Someone recently bought our

students are currently browsing our notes.


Olsen Feminist Notes

Law Notes > Jurisprudence Notes

This is an extract of our Olsen Feminist document, which we sell as part of our Jurisprudence Notes collection written by the top tier of University Of Otago students.

The following is a more accessble plain text extract of the PDF sample above, taken from our Jurisprudence Notes. Due to the challenges of extracting text from PDFs, it will have odd formatting:

Frances Olsen: Critical Rights and Critical Legal Theory: The bourgeois revolutions of the 18th and 19th centuries established the "rights" (haha) of man. Only later have rights for women been grudgingly added to national agendas. In addition to the movements to expand the base of those to whom rights are given, other movements are afoot to extend the reach of rights, to establish more extensive individual rights. At the same time, many legal theorists have begun to criticise the practice of appealing to individual rights to analyse social conflict. These theorists favour racial justice, freedom of sexual orientation, environmental responsibility - they disagree not with these goals, but with the means and characterisations of the goals. This is the "critique of rights analysis" or "the rights critique" (Covered with Stephanie). Proponents of the rights critique make two major arguments:

1. An appeal to individual rights is indeterminate or circular - in any important social conflict each side can present equally logical arguments.Individual rights requires that they 'prevail' over the other side.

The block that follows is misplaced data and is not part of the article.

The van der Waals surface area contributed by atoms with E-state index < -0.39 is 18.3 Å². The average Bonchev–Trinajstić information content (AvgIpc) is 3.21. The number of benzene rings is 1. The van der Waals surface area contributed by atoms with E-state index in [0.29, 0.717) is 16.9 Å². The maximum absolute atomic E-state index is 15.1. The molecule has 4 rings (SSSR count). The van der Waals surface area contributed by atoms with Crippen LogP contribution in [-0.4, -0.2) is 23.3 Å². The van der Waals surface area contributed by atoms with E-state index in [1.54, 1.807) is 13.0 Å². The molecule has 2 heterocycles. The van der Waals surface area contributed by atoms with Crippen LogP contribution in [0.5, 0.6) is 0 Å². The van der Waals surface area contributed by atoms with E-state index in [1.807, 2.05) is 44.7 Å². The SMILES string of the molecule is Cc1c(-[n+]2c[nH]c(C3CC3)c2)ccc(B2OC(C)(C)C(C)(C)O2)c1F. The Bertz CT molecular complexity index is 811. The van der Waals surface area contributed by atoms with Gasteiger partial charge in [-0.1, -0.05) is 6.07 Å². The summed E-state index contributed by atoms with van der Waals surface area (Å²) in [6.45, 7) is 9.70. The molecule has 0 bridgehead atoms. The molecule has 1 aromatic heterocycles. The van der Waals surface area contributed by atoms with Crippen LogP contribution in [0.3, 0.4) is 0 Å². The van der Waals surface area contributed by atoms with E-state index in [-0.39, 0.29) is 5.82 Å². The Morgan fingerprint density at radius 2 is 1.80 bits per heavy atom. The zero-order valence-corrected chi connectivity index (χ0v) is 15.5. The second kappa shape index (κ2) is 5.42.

2. Individual rights support mere bourgeois individualism, and thus rights analysis is related to alienation, reification and other undesirable aspects of bourgeois capitalism. The claim that a certain group of people have 'rights' may refer to several different meanings of 'rights': may refer to legal or institutional procedures, may be descriptive, analytic, an expression of social practices. Rights as Exhortation: The assertation that women have rights is a moral claim about how human beings should act toward one another. To claim a right is to assert one's selfworth, to affirm one's moral value and entitlement. Rights as an Analytic Tool: It seems powerful, but in practice turns out to be not so. Conflicts between many different rights: only by ignoring half of them could rights rhetoric even appear to solve concrete problems. The "Bourgeois Individualism" Critique: The critique that is least convincing to feminists is the alienation critique, which complains that the rhetoric of rights undermines community by picturing people as separated owners of their respective bundles of rights. The denial to women of the "bourgeois rights" granted to men does not help to create a society in which we can share good community, it undermines such efforts. The expectation of access to women by men is part and parcel of our alienated existence, as one example - Capitalism with it's isolation is tolerable to men because they can dominate and oppress women. The women's rights that we should support are an expression or description of the social practice of allowing women to resist forced community. In this context, "rights" simply describes a social practice. Women have the right to autonomy, but must remember that they can secure the right only through continuous collective political activity. Women's Rights and the Incoherence Critique: Struggles for women's rights have centred on women's exclusion from public and political life. The CLS critique of rights is largely irrelevant to these types of claims - no one argues that womens' right to vote is incoherent. More recently though, feminists have sought to use rights as an analytic tool - a rational elaboration of rights results in a classic conflict between equality of opportunity and equality of result, natural or positive rights, rights as security or rights as freedom.

Buy the full version of these notes or essay plans and more in our Jurisprudence Notes.